Of course, the philosophizing is sandwiched into a film who’s first priority is entertainment, and watching the filmmakers play in several sandboxes worth of sets, haphazardly yet intelligently weaving together everything that makes the Lego toyline so unique and fun is quite the treat. The actors take their cues from the filmmakers, injecting whimsical spontaneity into their performances that always has me grinning from ear-to-ear. Who wouldn’t be giddy at the prospect of Will Ferrell playing the ultimate universal evil, or Morgan Freeman as blind wizard who’s sensitive about being called old?

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When it comes down to it, The Lego Movie is one of the best films of the 2010s already, by far. It’s sheer entertainment value props it up above the usual summer drivel, and its themes of cosmic purpose and the value of personal liberty manage to stick it to the man while he simultaneously makes money off of the message. If you still can’t make it through a whole viewing, maybe it’s time to leave adulthood in the trash can and give it another go, because if Lord Business can be stopped by the wonder of a child(man), than you can too!

REVIEW: Valerian and the City of a Thousand Planets (2017)


Directed by Luc Besson
Written by Luc Besson, Based on the comic book Valérian and Laureline by Pierre Christin and Jean-Claude Mézières
Starring Dane DeHaan, Cara Delevingne, Clive Owen, Rihanna, Ethan Hawke, Herbie Hancock, Kris Wu, Sam Spruell, Alain Chabat, Rutger Hauer

Luc Besson is probably one of the most risk-taking filmmakers out there today, although that declaration should come with a qualifier; his risks aren’t in innovation or narrative, style, or visual effects techniques, but in the simple fact that he always sets out to please his own violence-loving tendencies. A glance through his filmography reveals an almost Hong Kong filmmaking-esque fetishizing of martial arts, gunfights, and balls-to-the-wall action is evident, and when coupled with his unique French perspective on the camera lens it makes for at least a good time, if not always a breathtaking time. Valerian is somewhere towards the bottom part of his middle ground, breathtaking to the eyes but not so much the head and heart, but is that really a bad thing?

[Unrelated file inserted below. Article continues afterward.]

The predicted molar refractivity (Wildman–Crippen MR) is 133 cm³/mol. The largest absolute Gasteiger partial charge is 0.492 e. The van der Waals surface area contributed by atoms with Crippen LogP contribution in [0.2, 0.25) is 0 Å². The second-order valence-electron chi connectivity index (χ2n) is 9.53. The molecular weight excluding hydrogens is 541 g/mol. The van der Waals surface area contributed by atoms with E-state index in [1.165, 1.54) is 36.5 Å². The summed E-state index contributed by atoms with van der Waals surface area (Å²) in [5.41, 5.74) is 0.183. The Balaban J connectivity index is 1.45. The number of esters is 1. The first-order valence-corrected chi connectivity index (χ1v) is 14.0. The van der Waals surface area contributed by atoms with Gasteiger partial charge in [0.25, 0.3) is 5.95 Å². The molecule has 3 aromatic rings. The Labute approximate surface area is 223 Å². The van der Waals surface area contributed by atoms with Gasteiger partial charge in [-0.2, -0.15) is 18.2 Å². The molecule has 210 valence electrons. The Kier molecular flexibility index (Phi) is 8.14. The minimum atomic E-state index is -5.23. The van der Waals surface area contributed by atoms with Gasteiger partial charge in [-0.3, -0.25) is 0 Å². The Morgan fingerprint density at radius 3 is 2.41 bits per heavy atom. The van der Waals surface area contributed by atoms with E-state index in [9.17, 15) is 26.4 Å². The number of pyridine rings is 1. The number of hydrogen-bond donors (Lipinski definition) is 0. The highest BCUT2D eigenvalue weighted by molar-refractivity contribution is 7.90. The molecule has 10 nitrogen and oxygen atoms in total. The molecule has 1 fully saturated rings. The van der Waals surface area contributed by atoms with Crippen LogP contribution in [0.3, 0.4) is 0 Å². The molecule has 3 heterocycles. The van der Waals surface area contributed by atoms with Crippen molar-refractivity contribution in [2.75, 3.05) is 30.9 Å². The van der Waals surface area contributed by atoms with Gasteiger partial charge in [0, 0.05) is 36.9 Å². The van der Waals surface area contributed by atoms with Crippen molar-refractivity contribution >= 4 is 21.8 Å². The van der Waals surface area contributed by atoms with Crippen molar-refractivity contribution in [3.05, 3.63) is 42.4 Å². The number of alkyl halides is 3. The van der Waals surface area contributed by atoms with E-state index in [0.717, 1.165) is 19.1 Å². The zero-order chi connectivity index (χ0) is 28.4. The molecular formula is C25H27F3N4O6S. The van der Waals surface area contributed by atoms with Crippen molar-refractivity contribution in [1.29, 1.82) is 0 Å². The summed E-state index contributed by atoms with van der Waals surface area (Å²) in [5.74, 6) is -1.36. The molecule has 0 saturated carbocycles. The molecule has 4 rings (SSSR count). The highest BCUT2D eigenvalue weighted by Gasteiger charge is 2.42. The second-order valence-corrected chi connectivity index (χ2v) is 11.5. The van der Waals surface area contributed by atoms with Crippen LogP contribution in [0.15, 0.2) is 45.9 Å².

In the 28th century, Valerian (Dane DeHaan) and Laureline (Cara Delevingne) are a team of special operatives charged with maintaining order throughout the human territories. Under assignment from the Minister of Defense (Herbie Hancock), the two embark on a mission to the astonishing city of Alpha: an ever-expanding metropolis where species from all over the universe have converged over centuries to share knowledge, intelligence and cultures with each other. There is a mystery at the center of Alpha, a dark force which threatens the peaceful existence of the City of a Thousand Planets, and Valerian and Laureline must race to identify the marauding menace and safeguard not just Alpha, but the future of the universe. 

Based on the popular Franco-Belgian comic book Valérian and Laureline by Pierre Christin and Jean-Claude Mézières, Besson’s film is a very obvious labor of love by the French auteur, having grown up reading the comic since it’s beginning in the yesteryear of 1967. Financed with a combination of crowd-sourcing and his own pocket, totaling 210 million dollars, Valerian is now the most expensive independent film ever made. Not that it matters much now that the film is tanking in the box office, but I suspect Valerian will have longer legs on home video and in the streaming market, where its spiritual predecessor The Fifth Element carved out a cult following.

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Valerian begins with what is now among my top-ten opening sequences of the past decade: the progression of the Alpha Space Station over two centuries, presenting all sorts of human and alien peoples joining hands with a succession of welcoming captains in mutual cooperation–and it’s set to David Bowie’s Space Oddity. Solid start. Continuing onto probably the best full-out visual effects sequence since anything seen in Avatar, we are introduced to the Pearls, a race of peaceful, nature-oriented aliens who fish magical, energy-giving pearls from the oceans, using small creatures called converters, that can replicate a hundred-fold anything they consume, to replenish the planet’s supply. But, just as quickly as we come to admire them, the Pearls’ paradise is shattered by the falling wrecks of a space fleet, and they seem to be obliterated by a war that they had no part in.